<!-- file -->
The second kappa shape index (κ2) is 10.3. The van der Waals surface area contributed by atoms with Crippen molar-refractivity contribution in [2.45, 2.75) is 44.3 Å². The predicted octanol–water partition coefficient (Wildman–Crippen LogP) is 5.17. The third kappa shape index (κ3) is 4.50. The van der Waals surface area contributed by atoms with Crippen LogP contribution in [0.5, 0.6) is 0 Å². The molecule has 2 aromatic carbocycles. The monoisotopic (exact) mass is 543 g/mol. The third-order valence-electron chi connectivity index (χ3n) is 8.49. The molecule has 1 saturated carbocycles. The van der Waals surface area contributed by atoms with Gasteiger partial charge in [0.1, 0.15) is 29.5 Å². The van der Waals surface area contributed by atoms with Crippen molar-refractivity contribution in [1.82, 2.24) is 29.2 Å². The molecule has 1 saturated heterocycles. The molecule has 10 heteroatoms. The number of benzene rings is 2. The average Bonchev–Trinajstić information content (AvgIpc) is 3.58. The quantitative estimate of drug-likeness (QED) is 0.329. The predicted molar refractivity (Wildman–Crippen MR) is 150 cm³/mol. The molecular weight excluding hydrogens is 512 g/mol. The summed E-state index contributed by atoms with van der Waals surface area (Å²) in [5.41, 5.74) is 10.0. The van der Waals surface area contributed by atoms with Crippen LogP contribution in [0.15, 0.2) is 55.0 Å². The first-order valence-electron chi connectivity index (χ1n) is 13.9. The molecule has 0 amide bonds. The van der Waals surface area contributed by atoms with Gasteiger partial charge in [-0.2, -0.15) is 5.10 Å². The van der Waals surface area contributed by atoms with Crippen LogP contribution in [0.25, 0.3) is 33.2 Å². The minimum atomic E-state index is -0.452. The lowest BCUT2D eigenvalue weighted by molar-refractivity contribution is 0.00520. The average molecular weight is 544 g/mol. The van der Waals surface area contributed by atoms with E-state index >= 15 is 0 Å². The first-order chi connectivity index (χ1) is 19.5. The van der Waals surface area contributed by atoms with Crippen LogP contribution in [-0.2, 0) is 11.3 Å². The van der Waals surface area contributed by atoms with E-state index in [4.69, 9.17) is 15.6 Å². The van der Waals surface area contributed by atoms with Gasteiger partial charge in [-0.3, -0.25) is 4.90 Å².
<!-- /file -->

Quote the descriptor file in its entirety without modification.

The second kappa shape index (κ2) is 10.3. The van der Waals surface area contributed by atoms with Crippen molar-refractivity contribution in [2.45, 2.75) is 44.3 Å². The predicted octanol–water partition coefficient (Wildman–Crippen LogP) is 5.17. The third kappa shape index (κ3) is 4.50. The van der Waals surface area contributed by atoms with Crippen LogP contribution in [0.5, 0.6) is 0 Å². The molecule has 2 aromatic carbocycles. The monoisotopic (exact) mass is 543 g/mol. The third-order valence-electron chi connectivity index (χ3n) is 8.49. The molecule has 1 saturated carbocycles. The van der Waals surface area contributed by atoms with Gasteiger partial charge in [0.1, 0.15) is 29.5 Å². The van der Waals surface area contributed by atoms with Crippen molar-refractivity contribution in [1.82, 2.24) is 29.2 Å². The molecule has 1 saturated heterocycles. The molecule has 10 heteroatoms. The number of benzene rings is 2. The average Bonchev–Trinajstić information content (AvgIpc) is 3.58. The quantitative estimate of drug-likeness (QED) is 0.329. The predicted molar refractivity (Wildman–Crippen MR) is 150 cm³/mol. The molecular weight excluding hydrogens is 512 g/mol. The summed E-state index contributed by atoms with van der Waals surface area (Å²) in [5.41, 5.74) is 10.0. The van der Waals surface area contributed by atoms with Crippen LogP contribution in [0.15, 0.2) is 55.0 Å². The first-order valence-electron chi connectivity index (χ1n) is 13.9. The molecule has 0 amide bonds. The van der Waals surface area contributed by atoms with Gasteiger partial charge in [-0.2, -0.15) is 5.10 Å². The van der Waals surface area contributed by atoms with Crippen LogP contribution in [0.25, 0.3) is 33.2 Å². The minimum atomic E-state index is -0.452. The lowest BCUT2D eigenvalue weighted by molar-refractivity contribution is 0.00520. The average molecular weight is 544 g/mol. The van der Waals surface area contributed by atoms with E-state index >= 15 is 0 Å². The first-order chi connectivity index (χ1) is 19.5. The van der Waals surface area contributed by atoms with Crippen LogP contribution in [-0.2, 0) is 11.3 Å². The van der Waals surface area contributed by atoms with E-state index in [4.69, 9.17) is 15.6 Å². The van der Waals surface area contributed by atoms with Gasteiger partial charge in [-0.3, -0.25) is 4.90 Å².